Stop profligacy


The package of austerity measures, unveiled by the Centre on Tuesday, is a result of the growth of public expenditure in the last few months, partly because of circumstances and partly because of the government’s spending culture. The economic slowdown forced the government to resort to stimulus packages which involved slashing taxes, loan waivers, aid to industries and salary hikes which also had the aim of increasing people’s spending power. At the same time, it had to resort to increased spending on infrastructure and rural employment and other social development programmes. The steps to tackle the impact of drought will also take a toll on the exchequer. The pincer effect of reduced revenues and higher expenditure was a financial squeeze which has now prompted the government to direct all ministries and departments to effect a 10 per cent cut in non-Plan expenditure.

Since expenditure that creates productive assets and income and boosts demand is necessary to keep the pace of the economy and to mitigate the slowdown’s social impact, there is scope only to reduce wasteful expenditure to which government functionaries, including ministers and officials, are accustomed to. It is well-known that much public money is wasted on unnecessary foreign travels, inflated fuel bills, advertising and publicity and other administrative activities. These are the areas which the austerity drive will concentrate. But proposing a cut in expenditure is one thing, and implementing it is another, and the more difficult, part, given the lack of scruples and a sense of public responsibility that the ruling class is known for. There must be targets in terms of time and results, and penalties for failure to achieve them.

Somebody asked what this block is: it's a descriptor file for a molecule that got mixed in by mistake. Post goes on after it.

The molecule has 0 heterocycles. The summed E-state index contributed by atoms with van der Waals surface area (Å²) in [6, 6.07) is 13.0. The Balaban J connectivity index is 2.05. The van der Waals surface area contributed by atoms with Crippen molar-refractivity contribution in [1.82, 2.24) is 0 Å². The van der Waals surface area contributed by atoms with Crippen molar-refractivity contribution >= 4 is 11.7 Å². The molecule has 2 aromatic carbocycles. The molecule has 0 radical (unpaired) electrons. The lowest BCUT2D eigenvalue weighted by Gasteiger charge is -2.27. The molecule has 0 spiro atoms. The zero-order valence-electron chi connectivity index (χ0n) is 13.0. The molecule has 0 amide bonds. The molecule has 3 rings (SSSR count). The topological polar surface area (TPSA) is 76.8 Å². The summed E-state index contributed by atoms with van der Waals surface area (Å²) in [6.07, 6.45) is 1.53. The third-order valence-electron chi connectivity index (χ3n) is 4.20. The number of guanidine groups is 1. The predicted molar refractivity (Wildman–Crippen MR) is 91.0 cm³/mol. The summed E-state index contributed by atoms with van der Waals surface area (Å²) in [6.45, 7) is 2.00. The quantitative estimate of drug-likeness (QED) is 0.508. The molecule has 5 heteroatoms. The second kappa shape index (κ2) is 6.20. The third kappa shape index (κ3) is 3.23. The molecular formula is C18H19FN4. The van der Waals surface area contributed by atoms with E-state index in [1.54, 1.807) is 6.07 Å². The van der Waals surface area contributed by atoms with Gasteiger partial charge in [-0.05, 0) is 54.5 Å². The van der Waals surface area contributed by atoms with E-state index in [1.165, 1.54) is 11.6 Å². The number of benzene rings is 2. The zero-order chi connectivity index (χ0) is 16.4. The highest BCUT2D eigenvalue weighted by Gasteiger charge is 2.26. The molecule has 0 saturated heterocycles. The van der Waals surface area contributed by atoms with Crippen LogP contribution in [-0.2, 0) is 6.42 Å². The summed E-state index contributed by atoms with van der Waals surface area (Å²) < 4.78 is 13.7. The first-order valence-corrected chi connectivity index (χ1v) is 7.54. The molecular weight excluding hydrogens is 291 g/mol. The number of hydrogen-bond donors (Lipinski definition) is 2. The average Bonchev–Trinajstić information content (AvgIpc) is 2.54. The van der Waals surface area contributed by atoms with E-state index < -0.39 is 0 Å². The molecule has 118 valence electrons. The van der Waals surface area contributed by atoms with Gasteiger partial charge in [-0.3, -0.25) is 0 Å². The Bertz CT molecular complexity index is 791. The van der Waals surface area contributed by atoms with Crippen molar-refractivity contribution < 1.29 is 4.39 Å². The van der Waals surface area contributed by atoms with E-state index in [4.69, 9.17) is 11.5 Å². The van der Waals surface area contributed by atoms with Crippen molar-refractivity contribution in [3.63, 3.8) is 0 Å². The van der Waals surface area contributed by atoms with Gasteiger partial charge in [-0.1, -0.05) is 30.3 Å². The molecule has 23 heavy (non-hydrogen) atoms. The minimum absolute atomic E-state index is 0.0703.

Cutting down of wasteful expenditure should not be a one-time initiative. It should be a continuing feature of the administration. The recommendations of administrative reforms and pay commissions to reduce manpower and rationalise the functioning of departments have not been implemented. Computerisation and modernisation of procedures have made many sections of the government redundant. Improvement in efficiency and productivity can save a lot of money. Committed action to prevent tax evasion and collection of arrears can also ease the pressure on the exchequer. State governments are more lax than the Centre in financial discipline and management. They should also avoid wasteful spending, like junkets to China by groups of farmers and a chief minister’s party.

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